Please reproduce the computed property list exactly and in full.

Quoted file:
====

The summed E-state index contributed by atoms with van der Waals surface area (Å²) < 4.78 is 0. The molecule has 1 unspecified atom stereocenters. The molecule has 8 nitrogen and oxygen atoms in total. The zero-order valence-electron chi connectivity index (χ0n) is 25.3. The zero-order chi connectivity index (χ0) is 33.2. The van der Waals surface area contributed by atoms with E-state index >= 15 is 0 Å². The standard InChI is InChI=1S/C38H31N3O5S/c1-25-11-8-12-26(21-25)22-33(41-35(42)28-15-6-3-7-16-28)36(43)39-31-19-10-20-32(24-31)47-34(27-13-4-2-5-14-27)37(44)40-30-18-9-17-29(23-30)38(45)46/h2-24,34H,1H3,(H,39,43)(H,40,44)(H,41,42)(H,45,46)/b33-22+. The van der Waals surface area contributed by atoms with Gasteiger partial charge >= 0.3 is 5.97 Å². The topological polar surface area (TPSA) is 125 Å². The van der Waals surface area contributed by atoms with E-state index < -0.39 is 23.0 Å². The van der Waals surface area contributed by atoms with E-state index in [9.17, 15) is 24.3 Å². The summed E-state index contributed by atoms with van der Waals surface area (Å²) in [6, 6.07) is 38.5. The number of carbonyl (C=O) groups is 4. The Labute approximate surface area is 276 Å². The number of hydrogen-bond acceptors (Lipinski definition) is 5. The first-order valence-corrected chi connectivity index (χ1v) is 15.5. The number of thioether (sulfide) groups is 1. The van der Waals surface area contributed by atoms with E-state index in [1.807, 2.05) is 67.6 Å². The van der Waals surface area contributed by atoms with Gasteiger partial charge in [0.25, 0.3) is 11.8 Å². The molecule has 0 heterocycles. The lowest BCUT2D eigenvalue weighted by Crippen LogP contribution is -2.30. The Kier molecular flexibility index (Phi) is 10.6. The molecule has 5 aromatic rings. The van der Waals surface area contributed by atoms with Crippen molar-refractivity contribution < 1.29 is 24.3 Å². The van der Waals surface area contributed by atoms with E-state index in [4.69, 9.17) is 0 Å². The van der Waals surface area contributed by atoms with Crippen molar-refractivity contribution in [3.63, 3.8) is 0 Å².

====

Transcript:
The summed E-state index contributed by atoms with van der Waals surface area (Å²) < 4.78 is 0. The molecule has 1 unspecified atom stereocenters. The molecule has 8 nitrogen and oxygen atoms in total. The zero-order valence-electron chi connectivity index (χ0n) is 25.3. The zero-order chi connectivity index (χ0) is 33.2. The van der Waals surface area contributed by atoms with E-state index >= 15 is 0 Å². The standard InChI is InChI=1S/C38H31N3O5S/c1-25-11-8-12-26(21-25)22-33(41-35(42)28-15-6-3-7-16-28)36(43)39-31-19-10-20-32(24-31)47-34(27-13-4-2-5-14-27)37(44)40-30-18-9-17-29(23-30)38(45)46/h2-24,34H,1H3,(H,39,43)(H,40,44)(H,41,42)(H,45,46)/b33-22+. The van der Waals surface area contributed by atoms with Gasteiger partial charge >= 0.3 is 5.97 Å². The topological polar surface area (TPSA) is 125 Å². The van der Waals surface area contributed by atoms with E-state index < -0.39 is 23.0 Å². The van der Waals surface area contributed by atoms with E-state index in [9.17, 15) is 24.3 Å². The summed E-state index contributed by atoms with van der Waals surface area (Å²) in [6, 6.07) is 38.5. The number of carbonyl (C=O) groups is 4. The Labute approximate surface area is 276 Å². The number of hydrogen-bond acceptors (Lipinski definition) is 5. The first-order valence-corrected chi connectivity index (χ1v) is 15.5. The number of thioether (sulfide) groups is 1. The van der Waals surface area contributed by atoms with E-state index in [1.807, 2.05) is 67.6 Å². The van der Waals surface area contributed by atoms with Gasteiger partial charge in [0.25, 0.3) is 11.8 Å². The molecule has 0 heterocycles. The lowest BCUT2D eigenvalue weighted by Crippen LogP contribution is -2.30. The Kier molecular flexibility index (Phi) is 10.6. The molecule has 5 aromatic rings. The van der Waals surface area contributed by atoms with Crippen molar-refractivity contribution < 1.29 is 24.3 Å². The van der Waals surface area contributed by atoms with E-state index in [4.69, 9.17) is 0 Å². The van der Waals surface area contributed by atoms with Crippen molar-refractivity contribution in [3.63, 3.8) is 0 Å².